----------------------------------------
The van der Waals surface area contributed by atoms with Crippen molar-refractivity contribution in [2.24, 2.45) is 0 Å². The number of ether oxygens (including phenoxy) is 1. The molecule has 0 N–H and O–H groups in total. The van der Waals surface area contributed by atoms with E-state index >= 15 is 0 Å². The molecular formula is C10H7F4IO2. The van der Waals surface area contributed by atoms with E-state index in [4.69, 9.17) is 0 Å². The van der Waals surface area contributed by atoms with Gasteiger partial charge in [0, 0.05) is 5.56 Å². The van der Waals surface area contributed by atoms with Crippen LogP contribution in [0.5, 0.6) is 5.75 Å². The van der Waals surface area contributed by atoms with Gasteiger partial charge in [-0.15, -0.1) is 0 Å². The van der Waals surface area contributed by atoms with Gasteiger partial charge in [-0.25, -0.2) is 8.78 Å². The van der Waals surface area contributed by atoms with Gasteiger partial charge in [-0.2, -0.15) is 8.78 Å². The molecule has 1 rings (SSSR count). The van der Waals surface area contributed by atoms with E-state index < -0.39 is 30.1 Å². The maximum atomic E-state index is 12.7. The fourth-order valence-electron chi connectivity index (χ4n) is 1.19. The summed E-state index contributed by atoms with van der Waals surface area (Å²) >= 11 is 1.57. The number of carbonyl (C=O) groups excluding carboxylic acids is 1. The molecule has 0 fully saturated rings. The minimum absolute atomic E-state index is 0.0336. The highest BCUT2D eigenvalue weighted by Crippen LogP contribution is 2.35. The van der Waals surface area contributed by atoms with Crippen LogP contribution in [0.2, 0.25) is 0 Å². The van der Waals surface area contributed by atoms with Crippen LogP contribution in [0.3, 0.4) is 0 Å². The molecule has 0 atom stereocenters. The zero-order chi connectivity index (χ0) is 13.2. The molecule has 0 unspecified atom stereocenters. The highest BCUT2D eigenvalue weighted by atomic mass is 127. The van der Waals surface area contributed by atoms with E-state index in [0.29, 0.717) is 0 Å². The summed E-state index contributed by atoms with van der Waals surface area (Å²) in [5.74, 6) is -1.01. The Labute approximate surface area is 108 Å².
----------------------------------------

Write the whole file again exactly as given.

The van der Waals surface area contributed by atoms with Crippen molar-refractivity contribution in [2.24, 2.45) is 0 Å². The number of ether oxygens (including phenoxy) is 1. The molecule has 0 N–H and O–H groups in total. The van der Waals surface area contributed by atoms with E-state index >= 15 is 0 Å². The molecular formula is C10H7F4IO2. The van der Waals surface area contributed by atoms with E-state index in [4.69, 9.17) is 0 Å². The van der Waals surface area contributed by atoms with Gasteiger partial charge in [0, 0.05) is 5.56 Å². The van der Waals surface area contributed by atoms with Crippen LogP contribution in [0.5, 0.6) is 5.75 Å². The van der Waals surface area contributed by atoms with Gasteiger partial charge in [-0.15, -0.1) is 0 Å². The van der Waals surface area contributed by atoms with Gasteiger partial charge in [-0.25, -0.2) is 8.78 Å². The van der Waals surface area contributed by atoms with Gasteiger partial charge in [-0.2, -0.15) is 8.78 Å². The molecule has 1 rings (SSSR count). The van der Waals surface area contributed by atoms with E-state index < -0.39 is 30.1 Å². The maximum atomic E-state index is 12.7. The fourth-order valence-electron chi connectivity index (χ4n) is 1.19. The summed E-state index contributed by atoms with van der Waals surface area (Å²) >= 11 is 1.57. The number of carbonyl (C=O) groups excluding carboxylic acids is 1. The molecule has 0 fully saturated rings. The minimum absolute atomic E-state index is 0.0336. The highest BCUT2D eigenvalue weighted by Crippen LogP contribution is 2.35. The van der Waals surface area contributed by atoms with Crippen LogP contribution in [0.2, 0.25) is 0 Å². The van der Waals surface area contributed by atoms with Crippen LogP contribution in [0.3, 0.4) is 0 Å². The molecule has 0 atom stereocenters. The zero-order chi connectivity index (χ0) is 13.2. The molecule has 0 unspecified atom stereocenters. The highest BCUT2D eigenvalue weighted by atomic mass is 127. The van der Waals surface area contributed by atoms with E-state index in [0.29, 0.717) is 0 Å². The summed E-state index contributed by atoms with van der Waals surface area (Å²) in [5.74, 6) is -1.01. The Labute approximate surface area is 108 Å².